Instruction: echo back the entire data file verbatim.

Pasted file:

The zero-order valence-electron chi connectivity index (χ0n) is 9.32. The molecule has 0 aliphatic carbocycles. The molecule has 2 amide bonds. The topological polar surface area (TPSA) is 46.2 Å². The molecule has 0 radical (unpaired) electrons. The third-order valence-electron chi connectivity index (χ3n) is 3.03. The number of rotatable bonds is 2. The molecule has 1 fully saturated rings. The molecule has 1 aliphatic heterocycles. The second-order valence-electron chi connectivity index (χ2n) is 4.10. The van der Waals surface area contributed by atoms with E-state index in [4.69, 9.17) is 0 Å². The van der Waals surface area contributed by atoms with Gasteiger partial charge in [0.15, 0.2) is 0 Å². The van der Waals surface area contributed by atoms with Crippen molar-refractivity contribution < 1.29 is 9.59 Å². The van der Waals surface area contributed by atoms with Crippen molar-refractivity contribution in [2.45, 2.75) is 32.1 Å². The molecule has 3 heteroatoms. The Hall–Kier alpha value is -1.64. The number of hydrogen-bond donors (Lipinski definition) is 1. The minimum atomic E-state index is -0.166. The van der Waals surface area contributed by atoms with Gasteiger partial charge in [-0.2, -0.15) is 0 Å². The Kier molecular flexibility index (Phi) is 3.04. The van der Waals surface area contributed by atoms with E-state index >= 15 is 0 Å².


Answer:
The zero-order valence-electron chi connectivity index (χ0n) is 9.32. The molecule has 0 aliphatic carbocycles. The molecule has 2 amide bonds. The topological polar surface area (TPSA) is 46.2 Å². The molecule has 0 radical (unpaired) electrons. The third-order valence-electron chi connectivity index (χ3n) is 3.03. The number of rotatable bonds is 2. The molecule has 1 fully saturated rings. The molecule has 1 aliphatic heterocycles. The second-order valence-electron chi connectivity index (χ2n) is 4.10. The van der Waals surface area contributed by atoms with E-state index in [4.69, 9.17) is 0 Å². The van der Waals surface area contributed by atoms with Gasteiger partial charge in [0.15, 0.2) is 0 Å². The van der Waals surface area contributed by atoms with Crippen molar-refractivity contribution < 1.29 is 9.59 Å². The van der Waals surface area contributed by atoms with Crippen molar-refractivity contribution in [2.45, 2.75) is 32.1 Å². The molecule has 3 heteroatoms. The Hall–Kier alpha value is -1.64. The number of hydrogen-bond donors (Lipinski definition) is 1. The minimum atomic E-state index is -0.166. The van der Waals surface area contributed by atoms with Gasteiger partial charge in [-0.2, -0.15) is 0 Å². The Kier molecular flexibility index (Phi) is 3.04. The van der Waals surface area contributed by atoms with E-state index >= 15 is 0 Å².